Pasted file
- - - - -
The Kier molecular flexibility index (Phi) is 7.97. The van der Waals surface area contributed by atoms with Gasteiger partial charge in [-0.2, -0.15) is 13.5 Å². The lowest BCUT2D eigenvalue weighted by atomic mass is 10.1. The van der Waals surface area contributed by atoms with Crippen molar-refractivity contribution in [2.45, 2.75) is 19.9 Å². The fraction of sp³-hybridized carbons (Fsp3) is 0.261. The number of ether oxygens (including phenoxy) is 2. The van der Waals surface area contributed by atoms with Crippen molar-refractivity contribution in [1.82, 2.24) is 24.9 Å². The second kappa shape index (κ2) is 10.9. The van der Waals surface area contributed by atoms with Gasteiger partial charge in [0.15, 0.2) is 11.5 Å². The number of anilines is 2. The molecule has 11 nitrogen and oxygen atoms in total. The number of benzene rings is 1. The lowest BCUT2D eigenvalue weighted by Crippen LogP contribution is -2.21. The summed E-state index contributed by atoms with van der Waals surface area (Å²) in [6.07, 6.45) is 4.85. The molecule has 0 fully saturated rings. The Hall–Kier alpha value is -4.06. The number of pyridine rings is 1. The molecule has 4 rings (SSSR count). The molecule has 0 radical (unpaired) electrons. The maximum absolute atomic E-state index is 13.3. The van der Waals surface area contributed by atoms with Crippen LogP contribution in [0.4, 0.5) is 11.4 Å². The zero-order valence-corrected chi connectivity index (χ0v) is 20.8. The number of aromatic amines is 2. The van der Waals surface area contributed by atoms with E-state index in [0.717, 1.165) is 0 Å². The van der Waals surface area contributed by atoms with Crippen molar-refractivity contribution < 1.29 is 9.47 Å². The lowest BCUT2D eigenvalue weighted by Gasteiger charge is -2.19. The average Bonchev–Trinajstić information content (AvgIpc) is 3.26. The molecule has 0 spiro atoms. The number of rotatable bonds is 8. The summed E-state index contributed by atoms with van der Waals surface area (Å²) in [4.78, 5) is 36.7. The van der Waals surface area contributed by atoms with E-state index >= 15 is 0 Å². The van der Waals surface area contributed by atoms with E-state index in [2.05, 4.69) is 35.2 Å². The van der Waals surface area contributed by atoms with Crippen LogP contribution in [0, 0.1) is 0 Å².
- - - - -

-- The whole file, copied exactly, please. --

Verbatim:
The Kier molecular flexibility index (Phi) is 7.97. The van der Waals surface area contributed by atoms with Gasteiger partial charge in [-0.2, -0.15) is 13.5 Å². The lowest BCUT2D eigenvalue weighted by atomic mass is 10.1. The van der Waals surface area contributed by atoms with Crippen molar-refractivity contribution in [2.45, 2.75) is 19.9 Å². The fraction of sp³-hybridized carbons (Fsp3) is 0.261. The number of ether oxygens (including phenoxy) is 2. The van der Waals surface area contributed by atoms with Crippen molar-refractivity contribution in [1.82, 2.24) is 24.9 Å². The second kappa shape index (κ2) is 10.9. The van der Waals surface area contributed by atoms with Gasteiger partial charge in [0.15, 0.2) is 11.5 Å². The number of anilines is 2. The molecule has 11 nitrogen and oxygen atoms in total. The number of benzene rings is 1. The lowest BCUT2D eigenvalue weighted by Crippen LogP contribution is -2.21. The summed E-state index contributed by atoms with van der Waals surface area (Å²) in [6.07, 6.45) is 4.85. The molecule has 0 fully saturated rings. The Hall–Kier alpha value is -4.06. The number of pyridine rings is 1. The molecule has 4 rings (SSSR count). The molecule has 0 radical (unpaired) electrons. The maximum absolute atomic E-state index is 13.3. The van der Waals surface area contributed by atoms with Crippen LogP contribution in [0.4, 0.5) is 11.4 Å². The zero-order valence-corrected chi connectivity index (χ0v) is 20.8. The number of aromatic amines is 2. The van der Waals surface area contributed by atoms with E-state index in [0.717, 1.165) is 0 Å². The van der Waals surface area contributed by atoms with Crippen molar-refractivity contribution < 1.29 is 9.47 Å². The lowest BCUT2D eigenvalue weighted by Gasteiger charge is -2.19. The average Bonchev–Trinajstić information content (AvgIpc) is 3.26. The molecule has 0 spiro atoms. The number of rotatable bonds is 8. The summed E-state index contributed by atoms with van der Waals surface area (Å²) in [4.78, 5) is 36.7. The van der Waals surface area contributed by atoms with E-state index >= 15 is 0 Å². The van der Waals surface area contributed by atoms with E-state index in [2.05, 4.69) is 35.2 Å². The van der Waals surface area contributed by atoms with Crippen LogP contribution in [0, 0.1) is 0 Å².